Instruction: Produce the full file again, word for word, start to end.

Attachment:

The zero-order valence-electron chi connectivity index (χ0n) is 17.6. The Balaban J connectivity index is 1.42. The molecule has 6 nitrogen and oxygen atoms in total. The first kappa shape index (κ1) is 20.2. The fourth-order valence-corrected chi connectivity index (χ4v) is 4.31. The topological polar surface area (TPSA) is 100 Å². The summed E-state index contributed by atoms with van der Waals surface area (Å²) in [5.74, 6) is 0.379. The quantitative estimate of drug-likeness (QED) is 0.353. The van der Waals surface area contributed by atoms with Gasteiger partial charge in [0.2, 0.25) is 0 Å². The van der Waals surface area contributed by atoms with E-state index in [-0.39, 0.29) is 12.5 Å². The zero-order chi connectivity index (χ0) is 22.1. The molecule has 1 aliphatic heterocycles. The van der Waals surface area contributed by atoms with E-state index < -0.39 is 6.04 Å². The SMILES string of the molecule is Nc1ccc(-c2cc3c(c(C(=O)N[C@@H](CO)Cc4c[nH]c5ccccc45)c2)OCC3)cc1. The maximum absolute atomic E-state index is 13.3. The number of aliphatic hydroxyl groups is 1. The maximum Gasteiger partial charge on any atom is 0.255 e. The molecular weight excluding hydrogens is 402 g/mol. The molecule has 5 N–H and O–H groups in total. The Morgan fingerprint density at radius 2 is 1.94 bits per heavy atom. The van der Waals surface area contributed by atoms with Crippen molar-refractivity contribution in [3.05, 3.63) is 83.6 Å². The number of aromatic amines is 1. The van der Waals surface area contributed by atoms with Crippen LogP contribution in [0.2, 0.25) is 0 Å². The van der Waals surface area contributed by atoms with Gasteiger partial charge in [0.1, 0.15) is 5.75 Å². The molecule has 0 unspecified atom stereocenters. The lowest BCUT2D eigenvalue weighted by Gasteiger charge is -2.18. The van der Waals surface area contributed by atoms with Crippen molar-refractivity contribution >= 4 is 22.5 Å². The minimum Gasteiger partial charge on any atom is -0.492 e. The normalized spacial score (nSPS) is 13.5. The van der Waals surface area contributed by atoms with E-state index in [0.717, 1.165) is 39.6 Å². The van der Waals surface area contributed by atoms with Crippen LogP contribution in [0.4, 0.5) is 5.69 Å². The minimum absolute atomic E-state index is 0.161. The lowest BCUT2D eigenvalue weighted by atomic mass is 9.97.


The zero-order valence-electron chi connectivity index (χ0n) is 17.6. The Balaban J connectivity index is 1.42. The molecule has 6 nitrogen and oxygen atoms in total. The first kappa shape index (κ1) is 20.2. The fourth-order valence-corrected chi connectivity index (χ4v) is 4.31. The topological polar surface area (TPSA) is 100 Å². The summed E-state index contributed by atoms with van der Waals surface area (Å²) in [5.74, 6) is 0.379. The quantitative estimate of drug-likeness (QED) is 0.353. The van der Waals surface area contributed by atoms with Gasteiger partial charge in [0.2, 0.25) is 0 Å². The van der Waals surface area contributed by atoms with E-state index in [-0.39, 0.29) is 12.5 Å². The zero-order chi connectivity index (χ0) is 22.1. The molecule has 1 aliphatic heterocycles. The van der Waals surface area contributed by atoms with E-state index < -0.39 is 6.04 Å². The SMILES string of the molecule is Nc1ccc(-c2cc3c(c(C(=O)N[C@@H](CO)Cc4c[nH]c5ccccc45)c2)OCC3)cc1. The maximum absolute atomic E-state index is 13.3. The number of aliphatic hydroxyl groups is 1. The maximum Gasteiger partial charge on any atom is 0.255 e. The molecular weight excluding hydrogens is 402 g/mol. The molecule has 5 N–H and O–H groups in total. The Morgan fingerprint density at radius 2 is 1.94 bits per heavy atom. The van der Waals surface area contributed by atoms with Crippen molar-refractivity contribution in [3.05, 3.63) is 83.6 Å². The number of aromatic amines is 1. The van der Waals surface area contributed by atoms with Crippen LogP contribution in [0.2, 0.25) is 0 Å². The van der Waals surface area contributed by atoms with Gasteiger partial charge in [0.1, 0.15) is 5.75 Å². The molecule has 0 unspecified atom stereocenters. The lowest BCUT2D eigenvalue weighted by Gasteiger charge is -2.18. The van der Waals surface area contributed by atoms with Crippen molar-refractivity contribution >= 4 is 22.5 Å². The minimum Gasteiger partial charge on any atom is -0.492 e. The normalized spacial score (nSPS) is 13.5. The van der Waals surface area contributed by atoms with E-state index in [0.717, 1.165) is 39.6 Å². The van der Waals surface area contributed by atoms with Crippen LogP contribution in [0.4, 0.5) is 5.69 Å². The minimum absolute atomic E-state index is 0.161. The lowest BCUT2D eigenvalue weighted by atomic mass is 9.97.